Sneaky ways to feed your kid veggies!

Sneaky ways to feed your kid veggies!

Does your child pull a face whenever he sees a broccoli? Pulling teeth could be more appealing than getting him to eat veggies? Read what our expert has to say and learn 5 creative ways to prepare yummy veggies.

Does your child give you the 'thumbs up' when it comes to eating veggies?

Does your child give you the ‘thumbs up’ when it comes to eating veggies?

Let’s face it.  Not all kids love their greens and some little cherubs would run a mile away if you tried to feed them veggies.  A recent American survey showed that 88% of children between ages two to five do not meet the US government’s nutritional requirements for a kid.

Although similar studies have not been done in Singapore, a quick survey proved that many have a difficult time in getting their young ones to finish a serving (100-150g) of vegetables!

A childcare teacher, Nurul Syahidah, said: “It is pretty easy to feed my daughter but she is only 8 months old and not a picky-eater yet.  However, my students, the ones who are from 3-6 years old, are very hard to feed.  They often spit out the vegetables in their lunch and refuse to eat any.”

Armour-up—here comes the vege-battle!

Parents should not give up in the vege-battle with their kids.  Children require all the nutrients they can get to grow healthy and continue leading an active lifestyle.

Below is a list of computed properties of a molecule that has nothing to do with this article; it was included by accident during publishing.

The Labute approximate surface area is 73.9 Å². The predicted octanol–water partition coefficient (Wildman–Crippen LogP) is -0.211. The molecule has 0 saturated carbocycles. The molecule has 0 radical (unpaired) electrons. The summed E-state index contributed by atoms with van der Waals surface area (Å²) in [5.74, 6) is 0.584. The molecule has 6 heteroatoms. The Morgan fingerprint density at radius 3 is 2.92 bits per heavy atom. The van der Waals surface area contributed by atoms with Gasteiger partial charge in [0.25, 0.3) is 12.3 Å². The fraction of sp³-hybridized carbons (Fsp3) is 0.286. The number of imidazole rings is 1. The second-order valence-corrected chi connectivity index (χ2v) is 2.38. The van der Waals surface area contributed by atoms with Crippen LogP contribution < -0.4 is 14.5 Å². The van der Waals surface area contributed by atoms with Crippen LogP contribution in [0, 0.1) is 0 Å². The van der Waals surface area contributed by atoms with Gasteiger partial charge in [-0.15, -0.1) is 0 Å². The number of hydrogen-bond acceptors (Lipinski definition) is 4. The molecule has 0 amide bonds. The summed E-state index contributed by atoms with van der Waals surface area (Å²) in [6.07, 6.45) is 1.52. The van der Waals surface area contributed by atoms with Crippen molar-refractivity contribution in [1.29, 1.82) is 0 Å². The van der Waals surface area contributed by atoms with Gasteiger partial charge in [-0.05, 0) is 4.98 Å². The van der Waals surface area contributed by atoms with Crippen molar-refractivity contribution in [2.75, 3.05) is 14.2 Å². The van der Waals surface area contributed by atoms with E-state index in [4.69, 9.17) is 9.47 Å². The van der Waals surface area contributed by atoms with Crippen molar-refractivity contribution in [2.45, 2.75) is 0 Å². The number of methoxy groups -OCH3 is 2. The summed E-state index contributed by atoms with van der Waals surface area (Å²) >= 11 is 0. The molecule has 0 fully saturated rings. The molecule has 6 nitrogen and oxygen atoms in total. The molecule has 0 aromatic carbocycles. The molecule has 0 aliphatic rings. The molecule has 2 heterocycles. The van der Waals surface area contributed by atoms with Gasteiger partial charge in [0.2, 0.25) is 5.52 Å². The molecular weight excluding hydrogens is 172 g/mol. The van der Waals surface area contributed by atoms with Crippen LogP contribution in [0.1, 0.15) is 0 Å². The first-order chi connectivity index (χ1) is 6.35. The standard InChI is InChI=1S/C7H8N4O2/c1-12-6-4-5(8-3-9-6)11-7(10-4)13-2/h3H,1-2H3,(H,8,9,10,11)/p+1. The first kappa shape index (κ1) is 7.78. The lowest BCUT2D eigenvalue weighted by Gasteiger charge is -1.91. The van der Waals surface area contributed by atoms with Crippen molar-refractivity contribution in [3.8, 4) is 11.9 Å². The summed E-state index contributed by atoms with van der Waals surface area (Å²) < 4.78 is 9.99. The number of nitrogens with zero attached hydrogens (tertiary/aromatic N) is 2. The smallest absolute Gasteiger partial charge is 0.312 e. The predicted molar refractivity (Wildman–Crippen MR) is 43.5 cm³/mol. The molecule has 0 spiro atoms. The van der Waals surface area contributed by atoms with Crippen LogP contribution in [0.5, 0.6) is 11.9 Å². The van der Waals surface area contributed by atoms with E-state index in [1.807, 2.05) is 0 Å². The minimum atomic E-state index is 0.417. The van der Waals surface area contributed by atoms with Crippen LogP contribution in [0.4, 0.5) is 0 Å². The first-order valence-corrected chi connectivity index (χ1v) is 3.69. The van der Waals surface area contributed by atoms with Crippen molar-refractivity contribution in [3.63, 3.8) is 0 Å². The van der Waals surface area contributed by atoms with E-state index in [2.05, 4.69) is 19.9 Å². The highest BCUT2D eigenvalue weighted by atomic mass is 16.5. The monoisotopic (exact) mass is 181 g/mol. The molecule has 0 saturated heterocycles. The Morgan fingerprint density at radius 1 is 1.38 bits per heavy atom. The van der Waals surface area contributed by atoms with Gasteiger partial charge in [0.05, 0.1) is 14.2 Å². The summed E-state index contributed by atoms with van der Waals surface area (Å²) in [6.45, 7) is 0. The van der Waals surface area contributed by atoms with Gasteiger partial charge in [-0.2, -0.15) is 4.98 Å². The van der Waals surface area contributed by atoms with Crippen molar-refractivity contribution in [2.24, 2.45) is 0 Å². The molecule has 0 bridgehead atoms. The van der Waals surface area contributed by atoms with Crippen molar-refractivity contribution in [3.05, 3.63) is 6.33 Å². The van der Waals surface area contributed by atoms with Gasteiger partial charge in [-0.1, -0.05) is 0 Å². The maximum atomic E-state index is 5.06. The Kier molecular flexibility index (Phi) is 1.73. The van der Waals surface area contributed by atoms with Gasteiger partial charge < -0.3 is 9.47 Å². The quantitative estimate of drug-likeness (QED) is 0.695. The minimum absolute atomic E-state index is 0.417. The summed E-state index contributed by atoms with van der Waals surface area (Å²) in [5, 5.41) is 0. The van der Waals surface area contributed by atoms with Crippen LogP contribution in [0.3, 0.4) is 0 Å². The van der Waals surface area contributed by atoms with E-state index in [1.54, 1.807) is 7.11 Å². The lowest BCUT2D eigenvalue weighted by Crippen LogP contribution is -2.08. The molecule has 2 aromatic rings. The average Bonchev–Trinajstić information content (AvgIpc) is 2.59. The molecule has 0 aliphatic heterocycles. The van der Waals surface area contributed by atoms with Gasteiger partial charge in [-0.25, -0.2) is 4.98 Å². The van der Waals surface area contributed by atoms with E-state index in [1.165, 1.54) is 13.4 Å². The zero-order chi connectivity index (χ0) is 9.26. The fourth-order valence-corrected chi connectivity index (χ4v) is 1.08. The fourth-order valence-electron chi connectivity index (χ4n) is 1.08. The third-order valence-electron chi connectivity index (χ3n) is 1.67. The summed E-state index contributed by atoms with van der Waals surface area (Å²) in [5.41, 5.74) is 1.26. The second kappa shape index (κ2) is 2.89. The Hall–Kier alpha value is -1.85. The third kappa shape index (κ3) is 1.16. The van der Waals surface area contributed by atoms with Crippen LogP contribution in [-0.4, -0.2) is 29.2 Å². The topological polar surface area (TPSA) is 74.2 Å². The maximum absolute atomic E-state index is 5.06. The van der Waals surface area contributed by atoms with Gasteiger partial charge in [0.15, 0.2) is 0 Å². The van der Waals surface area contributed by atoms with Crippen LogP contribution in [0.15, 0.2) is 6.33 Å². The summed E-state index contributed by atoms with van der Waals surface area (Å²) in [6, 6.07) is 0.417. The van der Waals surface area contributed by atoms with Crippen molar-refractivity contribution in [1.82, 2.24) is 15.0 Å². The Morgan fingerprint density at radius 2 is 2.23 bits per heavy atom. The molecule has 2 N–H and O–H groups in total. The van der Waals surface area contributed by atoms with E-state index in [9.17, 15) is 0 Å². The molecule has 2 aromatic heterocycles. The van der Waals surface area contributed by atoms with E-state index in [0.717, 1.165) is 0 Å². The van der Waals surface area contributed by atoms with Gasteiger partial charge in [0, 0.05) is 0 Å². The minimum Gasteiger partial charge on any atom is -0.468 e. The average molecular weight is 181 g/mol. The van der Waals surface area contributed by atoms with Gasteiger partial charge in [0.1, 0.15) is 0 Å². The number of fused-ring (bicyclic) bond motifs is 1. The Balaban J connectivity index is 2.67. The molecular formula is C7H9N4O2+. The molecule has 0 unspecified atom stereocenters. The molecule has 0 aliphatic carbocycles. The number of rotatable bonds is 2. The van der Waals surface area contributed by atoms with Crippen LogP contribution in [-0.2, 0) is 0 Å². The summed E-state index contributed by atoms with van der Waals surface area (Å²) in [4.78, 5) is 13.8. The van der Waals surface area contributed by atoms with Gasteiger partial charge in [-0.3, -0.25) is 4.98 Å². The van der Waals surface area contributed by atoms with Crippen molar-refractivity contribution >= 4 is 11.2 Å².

The Singapore Health Promotion Board advocates a toddler to eat one serving of vegetables a day and for the older children – at least two servings a day.  If they cannot even ingest a few spoonfuls, how are they to eat a serving or two?

feeding kids veggies

Two servings of veggies a day is all it takes!

Well, we have come up with 5 creative ways to prepare veggies so that it is not as obvious as what’s being served at the dinner table.


You do not need a high-end food processor but do get a decent one that would allow you to process both greens and meats.

Mince vegetables so that you can add them to your sauces, soups and other dishes.  You can also add minced veggies to bread, pizza crusts, rolls, muffins, etc.  Another ideas is to mince meat along with greens to make items like burger patties or nuggets.  The tiny bits of vegetables will go unnoticed by your kid!


Now put that same blender to good use by pureeing vegetables into soups and dips.  For instance, the Sneaky Chef recommends the mixture of baby spinach, blueberries, lemon juice and water to make a delicious purple puree.  Take note that colours can intrigue and entice your young ones.  Remember, some vegetables require boiling to soften before cooking.

Side note: Wash your processor if you use raw meats to prevent cross-contamination.


Children love desserts so why not put vegetables into their favorite treats?  Bake Zucchini Muffins, Squash Bread, Carrot Cake, Pumpkin or Sweet Potato Pie using whole grain flour and a small amount of honey, maple syrup, or sugar to sweeten. Try savory goodies like Broccoli-Cheese Muffins or Zucchini Cornbread. Yum!


If you can’t make your kids eat vegetables as they are, then substitute their favorite food with suitable green options.  For instance, use sweet potatoes instead of normal white ones when you make mash potatoes or fries.  Replace meat burger patties with soy and vegetable patties.